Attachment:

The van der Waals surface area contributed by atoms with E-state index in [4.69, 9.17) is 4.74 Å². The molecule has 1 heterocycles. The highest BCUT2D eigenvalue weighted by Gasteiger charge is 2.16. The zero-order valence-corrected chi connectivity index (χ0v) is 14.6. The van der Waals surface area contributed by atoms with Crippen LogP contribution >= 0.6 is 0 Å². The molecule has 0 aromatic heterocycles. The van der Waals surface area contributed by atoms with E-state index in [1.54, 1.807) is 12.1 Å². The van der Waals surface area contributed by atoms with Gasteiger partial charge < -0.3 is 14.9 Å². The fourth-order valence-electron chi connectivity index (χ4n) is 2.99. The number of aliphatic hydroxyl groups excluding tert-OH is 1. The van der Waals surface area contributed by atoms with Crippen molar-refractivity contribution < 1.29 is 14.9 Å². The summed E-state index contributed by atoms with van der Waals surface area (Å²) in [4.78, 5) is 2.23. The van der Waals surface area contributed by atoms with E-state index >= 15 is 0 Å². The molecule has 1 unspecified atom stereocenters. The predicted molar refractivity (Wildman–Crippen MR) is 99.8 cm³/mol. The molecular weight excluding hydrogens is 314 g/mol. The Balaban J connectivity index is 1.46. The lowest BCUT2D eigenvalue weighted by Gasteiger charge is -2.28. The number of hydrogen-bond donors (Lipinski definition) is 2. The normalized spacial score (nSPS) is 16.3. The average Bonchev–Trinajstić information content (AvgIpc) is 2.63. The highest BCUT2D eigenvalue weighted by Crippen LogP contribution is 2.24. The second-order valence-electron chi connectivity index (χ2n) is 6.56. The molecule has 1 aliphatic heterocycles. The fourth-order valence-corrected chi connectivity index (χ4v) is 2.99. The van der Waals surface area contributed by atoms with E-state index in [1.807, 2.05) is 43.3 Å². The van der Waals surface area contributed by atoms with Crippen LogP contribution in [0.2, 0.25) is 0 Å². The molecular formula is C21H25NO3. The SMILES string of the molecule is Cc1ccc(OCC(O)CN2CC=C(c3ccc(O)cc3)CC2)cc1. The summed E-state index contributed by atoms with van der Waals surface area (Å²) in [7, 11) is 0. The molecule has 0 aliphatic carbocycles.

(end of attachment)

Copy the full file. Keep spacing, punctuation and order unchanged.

The van der Waals surface area contributed by atoms with E-state index in [4.69, 9.17) is 4.74 Å². The molecule has 1 heterocycles. The highest BCUT2D eigenvalue weighted by Gasteiger charge is 2.16. The zero-order valence-corrected chi connectivity index (χ0v) is 14.6. The van der Waals surface area contributed by atoms with Crippen LogP contribution >= 0.6 is 0 Å². The molecule has 0 aromatic heterocycles. The van der Waals surface area contributed by atoms with E-state index in [1.54, 1.807) is 12.1 Å². The van der Waals surface area contributed by atoms with Gasteiger partial charge < -0.3 is 14.9 Å². The fourth-order valence-electron chi connectivity index (χ4n) is 2.99. The number of aliphatic hydroxyl groups excluding tert-OH is 1. The van der Waals surface area contributed by atoms with Crippen molar-refractivity contribution < 1.29 is 14.9 Å². The summed E-state index contributed by atoms with van der Waals surface area (Å²) in [4.78, 5) is 2.23. The van der Waals surface area contributed by atoms with E-state index >= 15 is 0 Å². The molecule has 1 unspecified atom stereocenters. The predicted molar refractivity (Wildman–Crippen MR) is 99.8 cm³/mol. The molecular weight excluding hydrogens is 314 g/mol. The Balaban J connectivity index is 1.46. The lowest BCUT2D eigenvalue weighted by Gasteiger charge is -2.28. The number of hydrogen-bond donors (Lipinski definition) is 2. The normalized spacial score (nSPS) is 16.3. The average Bonchev–Trinajstić information content (AvgIpc) is 2.63. The highest BCUT2D eigenvalue weighted by Crippen LogP contribution is 2.24. The second-order valence-electron chi connectivity index (χ2n) is 6.56. The molecule has 1 aliphatic heterocycles. The fourth-order valence-corrected chi connectivity index (χ4v) is 2.99. The van der Waals surface area contributed by atoms with E-state index in [1.807, 2.05) is 43.3 Å². The van der Waals surface area contributed by atoms with Crippen LogP contribution in [0.2, 0.25) is 0 Å². The molecular formula is C21H25NO3. The SMILES string of the molecule is Cc1ccc(OCC(O)CN2CC=C(c3ccc(O)cc3)CC2)cc1. The summed E-state index contributed by atoms with van der Waals surface area (Å²) in [7, 11) is 0. The molecule has 0 aliphatic carbocycles.